Earthworms and Worm Casts in Turf
With effective chemical control no longer available throughout the turf industry, including turf production, it has never been more difficult to control unsightly earthworm casting on established and new turf installations. On a positive note the presence of Earthworms is generally indicative of a healthy soil ecosystem. Below are a few commonly asked questions regarding Earthworms and their activity.
Do all earthworms produce casts?
Quite simply, the answer is no. The majority of our native earthworm species do not produce casts and are actually beneficial to soil recycling and aeration. The three main species of earthworm responsible for casting in the UK and Ireland are Lumbricus terrestris (lob or common worm), Aporrectodea calignosa (grey worm) and Aporrectodea longa (black-headed worm). The lob worm is most commonly encountered and usully only comes out at night or during heavy rains.
When do worm casts occur?
Worm casts can occur at any time of the year but are most commonly encountered during cool wet periods. Earthworms digest a mixture of soil and organic matter and will generally excrete the arisings underground. However, during this period they are drawn upwards and deposit at the surface.
What problems do casting earthworms cause?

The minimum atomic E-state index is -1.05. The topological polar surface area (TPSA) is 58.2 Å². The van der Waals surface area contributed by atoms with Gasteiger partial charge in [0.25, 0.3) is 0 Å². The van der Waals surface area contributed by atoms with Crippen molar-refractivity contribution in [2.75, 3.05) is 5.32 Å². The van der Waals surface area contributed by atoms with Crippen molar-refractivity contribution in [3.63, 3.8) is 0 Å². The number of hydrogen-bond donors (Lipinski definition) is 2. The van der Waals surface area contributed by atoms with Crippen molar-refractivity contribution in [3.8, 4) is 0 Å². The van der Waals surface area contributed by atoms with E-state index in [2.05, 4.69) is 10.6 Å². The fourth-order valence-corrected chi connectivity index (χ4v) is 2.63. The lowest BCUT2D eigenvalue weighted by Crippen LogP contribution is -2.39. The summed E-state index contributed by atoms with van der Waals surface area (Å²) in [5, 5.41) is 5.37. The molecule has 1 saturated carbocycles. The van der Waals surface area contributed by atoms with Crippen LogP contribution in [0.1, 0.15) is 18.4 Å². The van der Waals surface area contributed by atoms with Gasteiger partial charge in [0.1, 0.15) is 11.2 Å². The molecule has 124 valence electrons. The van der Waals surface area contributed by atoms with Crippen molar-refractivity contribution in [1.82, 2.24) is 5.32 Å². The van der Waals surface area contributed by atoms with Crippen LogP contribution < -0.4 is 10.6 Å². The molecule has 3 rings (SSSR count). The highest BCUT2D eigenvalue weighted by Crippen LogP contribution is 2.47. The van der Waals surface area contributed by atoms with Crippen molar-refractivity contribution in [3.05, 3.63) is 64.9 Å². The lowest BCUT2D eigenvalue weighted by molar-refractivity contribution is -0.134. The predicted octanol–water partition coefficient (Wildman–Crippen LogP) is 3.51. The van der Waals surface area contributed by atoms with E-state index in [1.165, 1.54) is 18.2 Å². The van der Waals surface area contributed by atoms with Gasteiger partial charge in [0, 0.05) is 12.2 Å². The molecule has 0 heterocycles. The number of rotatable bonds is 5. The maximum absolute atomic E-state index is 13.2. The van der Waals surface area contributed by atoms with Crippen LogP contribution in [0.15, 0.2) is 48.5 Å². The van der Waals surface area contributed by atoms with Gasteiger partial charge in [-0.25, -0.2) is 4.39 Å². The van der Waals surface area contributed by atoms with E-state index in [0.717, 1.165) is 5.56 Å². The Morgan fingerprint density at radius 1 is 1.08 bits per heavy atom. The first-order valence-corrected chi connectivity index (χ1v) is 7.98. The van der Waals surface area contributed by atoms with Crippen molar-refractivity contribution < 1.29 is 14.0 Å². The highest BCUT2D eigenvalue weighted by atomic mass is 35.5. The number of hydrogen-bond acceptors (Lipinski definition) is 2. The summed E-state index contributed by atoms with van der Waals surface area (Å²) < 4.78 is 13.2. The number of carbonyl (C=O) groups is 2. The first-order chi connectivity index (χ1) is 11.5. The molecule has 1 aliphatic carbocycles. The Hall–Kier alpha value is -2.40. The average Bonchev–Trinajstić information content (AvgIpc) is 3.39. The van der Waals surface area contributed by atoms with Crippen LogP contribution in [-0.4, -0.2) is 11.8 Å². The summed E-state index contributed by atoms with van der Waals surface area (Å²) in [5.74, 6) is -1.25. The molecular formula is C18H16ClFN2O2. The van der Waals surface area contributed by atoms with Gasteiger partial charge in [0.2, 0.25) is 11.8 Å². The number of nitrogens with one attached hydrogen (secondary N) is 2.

Earthworms themselves are generally not a problem, however their castings are. As well as looking unsightly the casts can bring unwanted weed seeds to the surface and create the optimum conditions for them to germinate.
Mowers and in particular cylinder mowers can be badly damaged by the soil and on playing surfaces the levels and performance can become badly affected.
What can I do to discourage earthworm activity and limit damage caused by casting?
- Allow the casts to dry and brush back into the surface before mowing to reduce any "smearing" effect. Avoid mowing your lawn in wet conditions if possible.
- Collect and dispose of grass clippings responsibly. This will remove one of the worms food sources.
- The application of specialised, abrasive, high sand content dressings will help retain a drier surface and allow the casts to be broken down more easily.
- Earthworms generally prefer a non-acidic soil, therefore applications of Ferrous Sulphate and other acidifying fertilisers can help to discourage their activity.